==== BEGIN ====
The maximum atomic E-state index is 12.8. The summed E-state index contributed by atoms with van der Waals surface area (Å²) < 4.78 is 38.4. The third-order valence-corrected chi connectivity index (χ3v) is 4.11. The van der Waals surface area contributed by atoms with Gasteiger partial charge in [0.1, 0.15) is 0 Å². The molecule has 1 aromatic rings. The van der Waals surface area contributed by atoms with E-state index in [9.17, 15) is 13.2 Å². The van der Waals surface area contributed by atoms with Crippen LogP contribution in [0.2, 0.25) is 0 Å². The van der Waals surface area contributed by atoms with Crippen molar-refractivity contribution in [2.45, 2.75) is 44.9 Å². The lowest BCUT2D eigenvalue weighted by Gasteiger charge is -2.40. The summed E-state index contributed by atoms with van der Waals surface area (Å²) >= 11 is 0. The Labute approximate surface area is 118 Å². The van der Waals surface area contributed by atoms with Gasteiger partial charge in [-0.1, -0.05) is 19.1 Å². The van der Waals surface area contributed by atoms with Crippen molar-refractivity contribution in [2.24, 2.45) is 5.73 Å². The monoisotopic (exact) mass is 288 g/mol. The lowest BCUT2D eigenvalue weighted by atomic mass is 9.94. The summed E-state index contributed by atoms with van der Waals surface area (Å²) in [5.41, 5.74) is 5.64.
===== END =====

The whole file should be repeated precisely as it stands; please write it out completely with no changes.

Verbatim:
The maximum atomic E-state index is 12.8. The summed E-state index contributed by atoms with van der Waals surface area (Å²) < 4.78 is 38.4. The third-order valence-corrected chi connectivity index (χ3v) is 4.11. The van der Waals surface area contributed by atoms with Gasteiger partial charge in [0.1, 0.15) is 0 Å². The molecule has 1 aromatic rings. The van der Waals surface area contributed by atoms with E-state index in [9.17, 15) is 13.2 Å². The van der Waals surface area contributed by atoms with Crippen LogP contribution in [0.2, 0.25) is 0 Å². The van der Waals surface area contributed by atoms with Crippen molar-refractivity contribution in [2.45, 2.75) is 44.9 Å². The lowest BCUT2D eigenvalue weighted by Gasteiger charge is -2.40. The summed E-state index contributed by atoms with van der Waals surface area (Å²) >= 11 is 0. The Labute approximate surface area is 118 Å². The van der Waals surface area contributed by atoms with Gasteiger partial charge in [-0.1, -0.05) is 19.1 Å². The van der Waals surface area contributed by atoms with Crippen molar-refractivity contribution in [2.24, 2.45) is 5.73 Å². The monoisotopic (exact) mass is 288 g/mol. The lowest BCUT2D eigenvalue weighted by atomic mass is 9.94. The summed E-state index contributed by atoms with van der Waals surface area (Å²) in [5.41, 5.74) is 5.64.